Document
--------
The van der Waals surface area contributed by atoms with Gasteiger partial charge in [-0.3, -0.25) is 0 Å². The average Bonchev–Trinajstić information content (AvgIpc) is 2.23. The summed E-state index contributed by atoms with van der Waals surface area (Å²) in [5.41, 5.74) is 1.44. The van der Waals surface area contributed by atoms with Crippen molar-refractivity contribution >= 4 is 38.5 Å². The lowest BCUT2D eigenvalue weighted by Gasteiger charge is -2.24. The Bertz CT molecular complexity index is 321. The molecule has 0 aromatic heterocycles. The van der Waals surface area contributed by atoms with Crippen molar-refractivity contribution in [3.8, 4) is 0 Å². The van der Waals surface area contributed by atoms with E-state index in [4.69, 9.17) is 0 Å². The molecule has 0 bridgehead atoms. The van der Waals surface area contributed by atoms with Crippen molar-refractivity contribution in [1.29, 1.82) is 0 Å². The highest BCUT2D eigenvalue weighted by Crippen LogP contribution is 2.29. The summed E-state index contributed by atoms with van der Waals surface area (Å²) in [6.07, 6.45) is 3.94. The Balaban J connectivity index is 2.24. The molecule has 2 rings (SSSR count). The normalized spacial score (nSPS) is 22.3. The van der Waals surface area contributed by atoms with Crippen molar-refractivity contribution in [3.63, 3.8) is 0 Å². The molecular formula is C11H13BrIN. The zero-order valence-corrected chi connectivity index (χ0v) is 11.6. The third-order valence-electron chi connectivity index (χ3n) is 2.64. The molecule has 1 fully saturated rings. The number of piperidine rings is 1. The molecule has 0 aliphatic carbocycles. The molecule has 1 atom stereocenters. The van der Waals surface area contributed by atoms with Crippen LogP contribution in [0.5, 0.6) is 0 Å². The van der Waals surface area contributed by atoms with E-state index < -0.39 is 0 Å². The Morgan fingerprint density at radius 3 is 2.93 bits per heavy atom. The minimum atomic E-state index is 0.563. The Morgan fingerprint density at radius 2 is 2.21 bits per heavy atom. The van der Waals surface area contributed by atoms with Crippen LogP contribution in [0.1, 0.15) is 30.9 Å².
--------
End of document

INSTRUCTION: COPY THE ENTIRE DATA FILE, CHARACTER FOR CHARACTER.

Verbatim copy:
The van der Waals surface area contributed by atoms with Gasteiger partial charge in [-0.3, -0.25) is 0 Å². The average Bonchev–Trinajstić information content (AvgIpc) is 2.23. The summed E-state index contributed by atoms with van der Waals surface area (Å²) in [5.41, 5.74) is 1.44. The van der Waals surface area contributed by atoms with Crippen molar-refractivity contribution >= 4 is 38.5 Å². The lowest BCUT2D eigenvalue weighted by Gasteiger charge is -2.24. The Bertz CT molecular complexity index is 321. The molecule has 0 aromatic heterocycles. The van der Waals surface area contributed by atoms with Crippen molar-refractivity contribution in [3.8, 4) is 0 Å². The van der Waals surface area contributed by atoms with E-state index in [4.69, 9.17) is 0 Å². The molecule has 0 bridgehead atoms. The van der Waals surface area contributed by atoms with Crippen molar-refractivity contribution in [1.29, 1.82) is 0 Å². The highest BCUT2D eigenvalue weighted by Crippen LogP contribution is 2.29. The summed E-state index contributed by atoms with van der Waals surface area (Å²) in [6.07, 6.45) is 3.94. The Balaban J connectivity index is 2.24. The molecule has 2 rings (SSSR count). The normalized spacial score (nSPS) is 22.3. The van der Waals surface area contributed by atoms with Crippen molar-refractivity contribution in [3.63, 3.8) is 0 Å². The molecular formula is C11H13BrIN. The zero-order valence-corrected chi connectivity index (χ0v) is 11.6. The third-order valence-electron chi connectivity index (χ3n) is 2.64. The molecule has 1 fully saturated rings. The number of piperidine rings is 1. The molecule has 0 aliphatic carbocycles. The molecule has 1 atom stereocenters. The van der Waals surface area contributed by atoms with Crippen LogP contribution in [0.5, 0.6) is 0 Å². The van der Waals surface area contributed by atoms with E-state index < -0.39 is 0 Å². The Morgan fingerprint density at radius 3 is 2.93 bits per heavy atom. The minimum atomic E-state index is 0.563. The Morgan fingerprint density at radius 2 is 2.21 bits per heavy atom. The van der Waals surface area contributed by atoms with Crippen LogP contribution in [0.1, 0.15) is 30.9 Å².